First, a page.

Chart Week: December 22, 1984
Song: “Bruce” – Rick Springfield
Chart Position: #33, 6th week on the chart. Peaked at #27 for a week in January.

As artists move through their careers they often jump from one record company to another. This can lead to uncomfortable situations when the artists break through and their previous employers attempt to capitalize.

Rick Springfield was about as big of a second-tier pop star as there was in the early 1980s. He never quite reached the heights of the giants of the era: Hall & Oates, Prince, Madonna, or Michael Jackson. But he was a consistent hit-maker in the first half of the decade. After some minor hits in the 1970s, his ‘80s run began with the classic “Jesse’s Girl,” which hit #1 in 1981. Over the rest of the decade he had 14 more Top 40 hits and four Top 10’s, including the #2 “Don’t Talk to Strangers.” He sold out concerts. He had a major role on the wildly popular soap opera General Hospital. And he was one of the biggest male sex symbols of the era.

By many measures, he was a bigger star than Bruce Springsteen.

Until the Boss broke through with Born in the USA in 1984, Springsteen had been more of a critical darling than commercial star. Sure, he had a wildly devoted following and sold out arenas. But his songs were never mainstays on the pop charts the way Springfield’s were. Only 1980’s “Hungry Heart,” which peaked at #5, made a real dent in the public consciousness.

Born in the USA changed that. “Dancing in the Dark” made it to #2 and began a run of eight-straight top 10 hits over the next two years. Bruce added two more top tens from the Tunnel of Love album before the decade was over. Springsteen became one of the biggest acts in music, a spot he’s maintained for over 30 years despite massive changes in the music industry.

With Springsteen’s success came an effort by record companies to push artists similar to him. John Cougar Mellencamp and Bryan Adams were touted as Springsteen-like. John Cafferty sounded a whole hell of a lot like Bruce, and in 1984 catapulted from the clubs of Rhode Island to the pop charts. Billy Vera and the Beaters got some run for their Springsteen-light vibe.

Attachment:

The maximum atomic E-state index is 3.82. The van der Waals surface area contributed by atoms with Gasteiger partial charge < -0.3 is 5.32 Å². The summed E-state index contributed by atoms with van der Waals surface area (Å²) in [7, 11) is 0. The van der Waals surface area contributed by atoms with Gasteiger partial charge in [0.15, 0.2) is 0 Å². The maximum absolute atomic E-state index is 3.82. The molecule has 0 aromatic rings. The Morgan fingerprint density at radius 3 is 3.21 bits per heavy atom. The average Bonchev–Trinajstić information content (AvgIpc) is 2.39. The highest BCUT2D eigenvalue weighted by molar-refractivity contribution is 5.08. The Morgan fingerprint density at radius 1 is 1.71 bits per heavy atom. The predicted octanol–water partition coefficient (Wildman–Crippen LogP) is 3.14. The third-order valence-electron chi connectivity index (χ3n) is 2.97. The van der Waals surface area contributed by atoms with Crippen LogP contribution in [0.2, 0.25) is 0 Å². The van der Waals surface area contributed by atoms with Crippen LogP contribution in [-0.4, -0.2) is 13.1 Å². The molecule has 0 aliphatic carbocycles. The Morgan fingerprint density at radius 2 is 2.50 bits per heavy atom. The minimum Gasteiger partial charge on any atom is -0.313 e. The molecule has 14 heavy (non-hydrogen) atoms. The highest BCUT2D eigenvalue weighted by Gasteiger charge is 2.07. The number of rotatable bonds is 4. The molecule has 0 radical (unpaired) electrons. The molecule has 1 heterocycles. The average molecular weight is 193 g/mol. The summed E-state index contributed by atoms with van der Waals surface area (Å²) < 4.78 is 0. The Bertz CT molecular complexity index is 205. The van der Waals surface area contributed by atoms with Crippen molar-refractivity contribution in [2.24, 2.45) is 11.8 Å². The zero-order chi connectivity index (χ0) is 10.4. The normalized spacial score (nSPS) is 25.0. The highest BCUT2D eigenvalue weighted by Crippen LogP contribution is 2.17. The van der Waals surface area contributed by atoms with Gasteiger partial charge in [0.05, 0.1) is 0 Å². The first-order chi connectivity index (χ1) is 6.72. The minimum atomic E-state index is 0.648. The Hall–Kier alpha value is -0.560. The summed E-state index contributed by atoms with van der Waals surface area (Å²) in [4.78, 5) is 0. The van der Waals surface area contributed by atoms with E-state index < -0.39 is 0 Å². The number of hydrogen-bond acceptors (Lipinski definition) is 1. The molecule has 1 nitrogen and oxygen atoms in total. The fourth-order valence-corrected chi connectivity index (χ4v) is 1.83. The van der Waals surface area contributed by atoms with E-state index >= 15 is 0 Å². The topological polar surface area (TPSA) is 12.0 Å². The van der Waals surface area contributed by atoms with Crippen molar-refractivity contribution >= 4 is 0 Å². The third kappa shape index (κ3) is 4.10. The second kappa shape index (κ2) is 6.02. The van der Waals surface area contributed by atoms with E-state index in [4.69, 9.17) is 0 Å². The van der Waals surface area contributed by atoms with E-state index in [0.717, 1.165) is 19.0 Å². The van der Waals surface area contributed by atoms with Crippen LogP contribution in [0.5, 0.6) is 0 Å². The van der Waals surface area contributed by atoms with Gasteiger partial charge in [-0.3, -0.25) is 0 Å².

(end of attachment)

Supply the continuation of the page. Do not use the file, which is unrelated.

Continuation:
Rick Springfield didn’t sound a thing like Bruce Springsteen. But apparently some folks got their names confused. Which kind of makes sense. They were born a month apart, struggled through the ‘70s before breaking through in the ‘80s, both had dark hair, and both had last names that began with ‘Spring…’.

This had apparently been a problem dating to before the men became stars. For his 1978 album Beautiful Feelings, Springfield recorded this track, a humorous account of getting confused for another young singer. A woman calls out “Bruce” name during sex with Rick. An autograph seeker tells him he loved “Born to Run.” It’s light-hearted, fun, and weightless. I don’t think Springfield was trying to piggyback on Springsteen’s success, since there wasn’t much to piggyback on at that point. It was just him sharing a funny story of life as a struggling artist.

With Springsteen’s ascension in 1984, Springfield’s former label, Mercury Records, pounced. They held the rights to Beautiful Feelings. Without any input or involvement from Springfield, Mercury re-recorded the music for the album, slapped his original vocals over these new tracks, and re-released Beautiful Feelings with “Bruce” as its lead single.

It worked. Kind of. Despite the combined Springfield/Springsteen mojo, it could only climb to #27. The album could only make it as high as 78 on the Billboard 100 album chart.

I can’t find any comments from Springfield related to the song or album. I would bet he wasn’t thrilled. His Hard to Hold album, released by RCA, was still on the charts, spawning three top 20 singles. A fourth single did not quite reach the Top 40, but its lack of success may be more because it was a B-side than because “Bruce” was taking away airplay and sales.

I was also unable to dig up any comments from Springsteen. I’m guessing he realized the song was from a different time and totally harmless.

I wonder if Bruce and Rick ever talked about the song, and swapped stories from those early days when they were both trying to carve out identities for themselves.

This video features the original backing music tracks. Below is a Spotify link to the 1984 single version.